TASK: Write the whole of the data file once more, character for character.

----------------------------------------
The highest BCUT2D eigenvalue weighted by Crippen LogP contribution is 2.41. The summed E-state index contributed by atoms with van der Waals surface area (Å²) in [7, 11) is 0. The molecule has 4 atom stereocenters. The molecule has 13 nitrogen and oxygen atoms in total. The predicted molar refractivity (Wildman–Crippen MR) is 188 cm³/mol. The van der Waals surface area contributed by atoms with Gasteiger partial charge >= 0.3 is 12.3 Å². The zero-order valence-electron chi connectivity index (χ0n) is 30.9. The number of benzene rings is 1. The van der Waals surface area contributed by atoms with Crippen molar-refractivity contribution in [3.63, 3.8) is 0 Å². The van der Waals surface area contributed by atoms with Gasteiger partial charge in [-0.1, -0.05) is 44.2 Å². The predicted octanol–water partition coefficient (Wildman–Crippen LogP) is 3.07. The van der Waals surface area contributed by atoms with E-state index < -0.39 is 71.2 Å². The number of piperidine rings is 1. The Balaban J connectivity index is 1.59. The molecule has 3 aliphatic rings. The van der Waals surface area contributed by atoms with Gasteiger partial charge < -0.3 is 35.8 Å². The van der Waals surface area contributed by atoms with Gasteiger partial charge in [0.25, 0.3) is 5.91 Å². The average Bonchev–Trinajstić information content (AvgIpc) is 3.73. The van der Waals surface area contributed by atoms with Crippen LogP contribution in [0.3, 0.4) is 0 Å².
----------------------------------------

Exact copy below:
The highest BCUT2D eigenvalue weighted by Crippen LogP contribution is 2.41. The summed E-state index contributed by atoms with van der Waals surface area (Å²) in [7, 11) is 0. The molecule has 4 atom stereocenters. The molecule has 13 nitrogen and oxygen atoms in total. The predicted molar refractivity (Wildman–Crippen MR) is 188 cm³/mol. The van der Waals surface area contributed by atoms with Gasteiger partial charge >= 0.3 is 12.3 Å². The zero-order valence-electron chi connectivity index (χ0n) is 30.9. The number of benzene rings is 1. The van der Waals surface area contributed by atoms with Crippen molar-refractivity contribution in [3.63, 3.8) is 0 Å². The van der Waals surface area contributed by atoms with Gasteiger partial charge in [-0.1, -0.05) is 44.2 Å². The predicted octanol–water partition coefficient (Wildman–Crippen LogP) is 3.07. The van der Waals surface area contributed by atoms with E-state index < -0.39 is 71.2 Å². The number of piperidine rings is 1. The Balaban J connectivity index is 1.59. The molecule has 3 aliphatic rings. The van der Waals surface area contributed by atoms with Gasteiger partial charge < -0.3 is 35.8 Å². The van der Waals surface area contributed by atoms with Gasteiger partial charge in [0.25, 0.3) is 5.91 Å². The average Bonchev–Trinajstić information content (AvgIpc) is 3.73. The van der Waals surface area contributed by atoms with Crippen LogP contribution in [0.3, 0.4) is 0 Å².